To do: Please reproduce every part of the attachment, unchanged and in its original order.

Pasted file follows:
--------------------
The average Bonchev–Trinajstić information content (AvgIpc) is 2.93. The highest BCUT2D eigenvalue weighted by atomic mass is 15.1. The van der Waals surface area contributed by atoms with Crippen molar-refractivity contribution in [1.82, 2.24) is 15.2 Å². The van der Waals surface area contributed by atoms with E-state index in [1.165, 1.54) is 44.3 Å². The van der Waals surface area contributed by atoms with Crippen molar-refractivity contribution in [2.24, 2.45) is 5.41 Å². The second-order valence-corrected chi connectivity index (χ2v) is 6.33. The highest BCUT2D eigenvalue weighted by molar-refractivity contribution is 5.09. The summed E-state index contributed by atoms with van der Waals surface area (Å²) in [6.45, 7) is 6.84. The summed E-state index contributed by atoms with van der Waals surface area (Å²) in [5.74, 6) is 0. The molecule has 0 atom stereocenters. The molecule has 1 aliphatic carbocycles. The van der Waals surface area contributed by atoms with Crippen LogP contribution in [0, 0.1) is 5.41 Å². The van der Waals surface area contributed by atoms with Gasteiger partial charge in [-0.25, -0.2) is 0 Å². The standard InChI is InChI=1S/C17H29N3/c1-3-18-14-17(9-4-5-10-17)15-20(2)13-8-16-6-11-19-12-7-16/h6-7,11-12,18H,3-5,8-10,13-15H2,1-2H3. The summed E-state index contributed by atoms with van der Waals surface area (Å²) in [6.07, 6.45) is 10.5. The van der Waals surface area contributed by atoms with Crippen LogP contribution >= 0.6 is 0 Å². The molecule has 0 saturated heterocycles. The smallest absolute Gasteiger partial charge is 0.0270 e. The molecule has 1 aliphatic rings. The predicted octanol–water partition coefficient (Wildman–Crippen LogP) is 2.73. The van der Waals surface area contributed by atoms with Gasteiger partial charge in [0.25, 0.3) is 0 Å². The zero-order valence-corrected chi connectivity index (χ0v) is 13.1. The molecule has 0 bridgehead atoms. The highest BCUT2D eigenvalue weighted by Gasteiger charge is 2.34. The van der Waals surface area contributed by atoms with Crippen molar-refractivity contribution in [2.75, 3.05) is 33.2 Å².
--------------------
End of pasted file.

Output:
The average Bonchev–Trinajstić information content (AvgIpc) is 2.93. The highest BCUT2D eigenvalue weighted by atomic mass is 15.1. The van der Waals surface area contributed by atoms with Crippen molar-refractivity contribution in [1.82, 2.24) is 15.2 Å². The van der Waals surface area contributed by atoms with E-state index in [1.165, 1.54) is 44.3 Å². The van der Waals surface area contributed by atoms with Crippen molar-refractivity contribution in [2.24, 2.45) is 5.41 Å². The second-order valence-corrected chi connectivity index (χ2v) is 6.33. The highest BCUT2D eigenvalue weighted by molar-refractivity contribution is 5.09. The summed E-state index contributed by atoms with van der Waals surface area (Å²) in [6.45, 7) is 6.84. The summed E-state index contributed by atoms with van der Waals surface area (Å²) in [5.74, 6) is 0. The molecule has 0 atom stereocenters. The molecule has 1 aliphatic carbocycles. The van der Waals surface area contributed by atoms with Crippen LogP contribution in [0, 0.1) is 5.41 Å². The van der Waals surface area contributed by atoms with Gasteiger partial charge in [-0.25, -0.2) is 0 Å². The standard InChI is InChI=1S/C17H29N3/c1-3-18-14-17(9-4-5-10-17)15-20(2)13-8-16-6-11-19-12-7-16/h6-7,11-12,18H,3-5,8-10,13-15H2,1-2H3. The summed E-state index contributed by atoms with van der Waals surface area (Å²) in [6.07, 6.45) is 10.5. The van der Waals surface area contributed by atoms with Crippen LogP contribution >= 0.6 is 0 Å². The molecule has 0 saturated heterocycles. The smallest absolute Gasteiger partial charge is 0.0270 e. The molecule has 1 aliphatic rings. The predicted octanol–water partition coefficient (Wildman–Crippen LogP) is 2.73. The van der Waals surface area contributed by atoms with Gasteiger partial charge in [0.25, 0.3) is 0 Å². The zero-order valence-corrected chi connectivity index (χ0v) is 13.1. The molecule has 0 bridgehead atoms. The highest BCUT2D eigenvalue weighted by Gasteiger charge is 2.34. The van der Waals surface area contributed by atoms with Crippen molar-refractivity contribution in [2.75, 3.05) is 33.2 Å².